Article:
Thorne visited Oak Bottom Village in the beginning of the summer to speak with Stevick and explain his role at the Church. He told her about the Church’s yearly “Jesus Week” when members of the congregation go into nearby communities and assist with projects like landscaping, painting or construction.
Stevick was surprised and grateful. She took Thorne on a tour of the apartment community to take stock of needs and priorities. Thorne noticed the playground had seen better days. He also noticed nearby basketball hoops could benefit from new backboards and poles. Thorne mentioned he had connections with several companies who might be willing to donate new equipment and he asked Stevick to come up with a “wish list” for Oak Bottom.
As Thorne was getting ready to leave, he threw another surprise at Marla: Wrightsdale’s congregation was planning to volunteer their time for three days. Stevick, who was already excited and enthused about a new partnership with the Church, was completely floored by their generosity.
Thorne explained that volunteers planned to work in the mornings then host activities for residents in the afternoons. The Church would provide all the supplies for projects and community activities, and in return asked that residents help complete projects.
Stevick agreed to coordinating resident volunteers and the two planned to begin working on Wednesday, June 27 and finish on Friday, June 29.
As the event approached, Thorne called Stevick to check in and share another surprise. Swing Kingdom, a local playground equipment manufacturer, would donate a brand new playground to Oak Bottom. Marla could barely contain her excitement. A new playground would give the residents and their children a beautiful new place to play and spend time together. She couldn’t wait for the work week to begin, and neither could the residents. They were eager to volunteer alongside the congregation, which included almost 75 volunteers.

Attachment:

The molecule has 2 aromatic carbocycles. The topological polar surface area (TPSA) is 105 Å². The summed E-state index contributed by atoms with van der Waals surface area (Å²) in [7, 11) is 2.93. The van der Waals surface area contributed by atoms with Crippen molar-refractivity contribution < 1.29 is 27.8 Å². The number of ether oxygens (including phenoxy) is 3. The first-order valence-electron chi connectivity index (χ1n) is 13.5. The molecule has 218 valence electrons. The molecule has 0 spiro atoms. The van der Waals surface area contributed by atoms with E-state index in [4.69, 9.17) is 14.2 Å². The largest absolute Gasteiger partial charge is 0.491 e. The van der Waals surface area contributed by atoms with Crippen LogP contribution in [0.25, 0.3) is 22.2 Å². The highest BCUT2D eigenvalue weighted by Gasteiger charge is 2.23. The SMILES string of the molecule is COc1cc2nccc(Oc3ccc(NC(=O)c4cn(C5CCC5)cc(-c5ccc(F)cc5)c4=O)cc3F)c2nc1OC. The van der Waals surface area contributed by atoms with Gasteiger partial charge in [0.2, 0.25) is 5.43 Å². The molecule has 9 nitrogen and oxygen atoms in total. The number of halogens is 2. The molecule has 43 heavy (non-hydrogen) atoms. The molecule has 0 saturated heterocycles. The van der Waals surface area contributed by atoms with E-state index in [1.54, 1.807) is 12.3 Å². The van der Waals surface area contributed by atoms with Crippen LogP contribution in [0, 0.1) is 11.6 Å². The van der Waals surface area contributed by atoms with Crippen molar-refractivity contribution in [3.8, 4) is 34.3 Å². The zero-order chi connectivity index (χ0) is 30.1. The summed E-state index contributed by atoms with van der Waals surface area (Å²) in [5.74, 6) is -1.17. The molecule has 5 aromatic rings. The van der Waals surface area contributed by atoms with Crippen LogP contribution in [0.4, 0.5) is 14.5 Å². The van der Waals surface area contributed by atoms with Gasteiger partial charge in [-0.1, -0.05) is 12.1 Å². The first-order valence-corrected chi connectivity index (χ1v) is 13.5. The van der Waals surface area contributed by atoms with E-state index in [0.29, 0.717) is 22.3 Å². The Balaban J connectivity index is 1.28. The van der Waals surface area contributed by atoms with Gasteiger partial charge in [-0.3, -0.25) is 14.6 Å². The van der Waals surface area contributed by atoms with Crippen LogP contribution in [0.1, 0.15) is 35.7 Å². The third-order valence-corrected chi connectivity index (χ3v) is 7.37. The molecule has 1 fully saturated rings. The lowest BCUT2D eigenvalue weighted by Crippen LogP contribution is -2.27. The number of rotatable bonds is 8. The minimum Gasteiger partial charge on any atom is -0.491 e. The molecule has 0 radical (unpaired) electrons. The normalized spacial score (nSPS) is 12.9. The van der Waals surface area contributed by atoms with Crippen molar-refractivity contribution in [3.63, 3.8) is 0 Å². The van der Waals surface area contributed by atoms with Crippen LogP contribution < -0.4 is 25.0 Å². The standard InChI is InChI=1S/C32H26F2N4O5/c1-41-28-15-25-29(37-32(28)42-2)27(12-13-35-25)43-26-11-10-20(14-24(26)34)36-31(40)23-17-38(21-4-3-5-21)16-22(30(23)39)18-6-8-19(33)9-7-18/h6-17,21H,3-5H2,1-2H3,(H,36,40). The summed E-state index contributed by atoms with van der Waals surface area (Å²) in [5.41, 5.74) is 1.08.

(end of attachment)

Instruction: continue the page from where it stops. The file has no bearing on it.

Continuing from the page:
Billy, a resident in his mid-twenties, who normally keeps to himself in his apartment, was outside bright and early with his tool belt stocked, waiting for the church volunteers arrive. He enjoyed working on the playground installation, and the volunteer leaders almost had to pull him away from the site when stopped working for the day.
While the older residents and volunteers worked on installing the new playground equipment, the younger volunteers washed windows and planted flowers. The group worked together so efficiently and harmoniously, they completed their planned projects early and were able to assist with even more maintenance, like building new benches for the playground and power washing the community’s dumpsters and surrounds.
The residents and church volunteers celebrated their hard work and got to know each other more during the week’s afternoon activities.
The church pulled out all the stops to thank and entertain the residents. On Wednesday’s “Splash Day”, the church set up inflatable water toys working with the Quarryville Fire Department to supply the water so Oak Bottom wouldn’t have to. They celebrated Thursday’s work with a “Bounce Day”, bringing in inflatables for the residents to climb, bounce on and slide down. The week ended Friday afternoon with an authentic Lancaster County Chicken BBQ and a movie on an inflatable theater screen at the apartment community.
While “Jesus Week” resulted in several improvements at Oak Bottom, it built more than just benches and basketball hoops…it built friendships between residents and volunteers, and an invaluable partnership between HDC MidAtlantic and Wrightsdale Baptist Church.
HDC MidAtlantic would like to once again thank the congregation of Wrightsdale Baptist Church for their generosity and contributions to residents living at Oak Bottom Village.
Interested in helping HDC MidAtlantic residents? Learn about volunteer opportunities and other ways to give here.